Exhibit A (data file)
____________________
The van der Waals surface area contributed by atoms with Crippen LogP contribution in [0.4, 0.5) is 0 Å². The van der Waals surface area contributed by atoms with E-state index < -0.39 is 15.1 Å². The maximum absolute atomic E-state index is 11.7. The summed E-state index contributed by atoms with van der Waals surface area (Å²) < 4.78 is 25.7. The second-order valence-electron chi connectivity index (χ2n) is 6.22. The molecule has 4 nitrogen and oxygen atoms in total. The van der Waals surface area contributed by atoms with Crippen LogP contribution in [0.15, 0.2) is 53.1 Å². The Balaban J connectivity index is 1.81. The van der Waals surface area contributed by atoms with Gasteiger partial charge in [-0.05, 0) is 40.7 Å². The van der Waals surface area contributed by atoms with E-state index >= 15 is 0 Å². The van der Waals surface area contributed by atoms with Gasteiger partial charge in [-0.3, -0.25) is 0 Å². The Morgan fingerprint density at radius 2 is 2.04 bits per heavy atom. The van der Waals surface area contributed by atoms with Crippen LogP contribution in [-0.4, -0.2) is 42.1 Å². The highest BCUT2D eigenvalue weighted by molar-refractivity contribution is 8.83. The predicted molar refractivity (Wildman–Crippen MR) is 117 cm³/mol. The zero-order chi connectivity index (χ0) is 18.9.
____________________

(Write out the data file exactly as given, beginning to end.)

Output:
The van der Waals surface area contributed by atoms with Crippen LogP contribution in [0.4, 0.5) is 0 Å². The van der Waals surface area contributed by atoms with E-state index < -0.39 is 15.1 Å². The maximum absolute atomic E-state index is 11.7. The summed E-state index contributed by atoms with van der Waals surface area (Å²) < 4.78 is 25.7. The second-order valence-electron chi connectivity index (χ2n) is 6.22. The molecule has 4 nitrogen and oxygen atoms in total. The van der Waals surface area contributed by atoms with Crippen LogP contribution in [0.15, 0.2) is 53.1 Å². The Balaban J connectivity index is 1.81. The van der Waals surface area contributed by atoms with Gasteiger partial charge in [-0.05, 0) is 40.7 Å². The van der Waals surface area contributed by atoms with E-state index >= 15 is 0 Å². The van der Waals surface area contributed by atoms with Gasteiger partial charge in [-0.3, -0.25) is 0 Å². The Morgan fingerprint density at radius 2 is 2.04 bits per heavy atom. The van der Waals surface area contributed by atoms with Crippen LogP contribution in [-0.4, -0.2) is 42.1 Å². The highest BCUT2D eigenvalue weighted by molar-refractivity contribution is 8.83. The predicted molar refractivity (Wildman–Crippen MR) is 117 cm³/mol. The zero-order chi connectivity index (χ0) is 18.9.